Forms

Visitor-submitted information to the website server is done via so-called forms.

The most common example of forms is the contact form, that sends the submitted information by email. 

The controls through which site visitors enter information can be found in the "Navigation and Forms" section of the “More” popup: 

  • Text Input field
  • Button
  • Radio button
  • Checkbox

The Text Input is the basic text entry tool. Aside from styling controls it has a few options to control user input. Setting the Required checkbox forces the user to fill something in the text input. The Automatic capitalization, Spelling Checker and Allow browser auto-fill can be useful in specific contexts. 

Radio buttons and checkboxes are used to provide user options, radio buttons with the same name are mutually exclusive so they allow the user a single choice, whereas checkboxes are all independent and offer a yes/no answer.

Both Email Form via Server and Advanced Form Submission allow you to collect the input from one or more text input fields, checkboxes and radio buttons. While Advanced Form Submission is aimed at experienced web developers, the Email Form via Server is ready to use.

Both Form features are disabled in preview and won’t work when opened from the Finder, as they require a web server to process the email reception and will only work if the pages are accessed through a server.

Contact form 

The Email Form via Server option collects the selected form elements and emails them. The feature is immediately functional by filling in the to and from email addresses and the email subject. 

You will also need to designate a “Thank you” page, that will contain the machinery to send the form, and can be used to inform the user of the successful email delivery. As the page contains server side code it will need to have a php extension (the thank you page section will let you do that).

Email is delivered locally on your web host, and routed to the destination mail server from there. Email on the internet is frequently aggressively filtered for spam and viruses, and as such it might occasionally not work properly. The best way to solve issues is to contact the web host.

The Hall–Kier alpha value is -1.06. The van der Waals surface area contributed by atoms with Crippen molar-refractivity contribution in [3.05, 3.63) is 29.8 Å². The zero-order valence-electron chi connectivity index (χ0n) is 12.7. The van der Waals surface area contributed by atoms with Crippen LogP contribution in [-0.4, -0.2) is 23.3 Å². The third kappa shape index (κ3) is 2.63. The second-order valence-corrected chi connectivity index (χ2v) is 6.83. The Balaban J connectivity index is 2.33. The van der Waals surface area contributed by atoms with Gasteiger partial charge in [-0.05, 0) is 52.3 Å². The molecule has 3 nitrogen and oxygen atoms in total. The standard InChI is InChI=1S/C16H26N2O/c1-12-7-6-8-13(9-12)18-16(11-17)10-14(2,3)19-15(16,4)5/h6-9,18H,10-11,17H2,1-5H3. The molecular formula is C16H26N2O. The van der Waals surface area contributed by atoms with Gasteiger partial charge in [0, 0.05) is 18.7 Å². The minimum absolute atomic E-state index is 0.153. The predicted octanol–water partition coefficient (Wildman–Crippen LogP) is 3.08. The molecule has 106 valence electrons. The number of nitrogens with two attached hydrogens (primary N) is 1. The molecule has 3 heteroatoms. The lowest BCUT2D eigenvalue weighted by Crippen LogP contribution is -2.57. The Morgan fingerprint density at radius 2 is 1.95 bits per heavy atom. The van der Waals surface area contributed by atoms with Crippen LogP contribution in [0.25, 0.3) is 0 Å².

Custom SMTP server 

If your web host doesn’t allow sending email via the web server, you can opt to send email via authenticated SMTP. This means the mail handling generated by Sparkle will contact the SMTP server and authenticate itself using the login settings you specify. This is compatible with third party services such as Amazon SES.

Contact form sample 

For your convenience you can download a sample document with a functional contact form in it, you’ll need to change the destination email address to your own.

contact form.sparkle

Please report any shortcoming in this documentation and we’ll fix it as soon as possible!

Troubleshooting contact forms 

If you aren’t receiving the contact form email, here are a few common problems:

  • you might have incorrectly entered the destination email address; this manifests itself as the thank you page loading correctly with no further indication that something went wrong;
  • you might have forgotten to set the thank you page to PHP; this manifests itself as the thank you page loading correctly, but if you notice the page address in Safari might have a .html extension instead of a .php extension;
  • the server might not allow PHP execution; this manifests itself as the page source loading, instead of the properly formatted “thank you” page; you need to contact your web host about adding PHP support to your hosting plan;
  • your domain’s email setup doesn’t allow email to be sent from your web server; this needs to be solved by your web host.

If none of the above lead to a solution the final possibility is that the contact form email is being properly sent, but it’s then being caught by spam filters.

A helpful measure to prevent your email from being discarded is to use a From email address on your server’s domain, it doesn’t have to be a functional mailbox, so for example if your domain is example.com you might use nobody@example.com.

Sometimes using a custom SMTP server can improve the quality of outgoing email.

You can use a third party service to check how to the email fares in the eyes of spam filters, and work from there on improving the quality.

One such service is mail-tester.com. When you visit the site you get an email address you will place as destination in your form settings, then publish the site and use the contact form. Now going back to mail-tester.com will show what the spam filters see and possibly suggest corrective measures.

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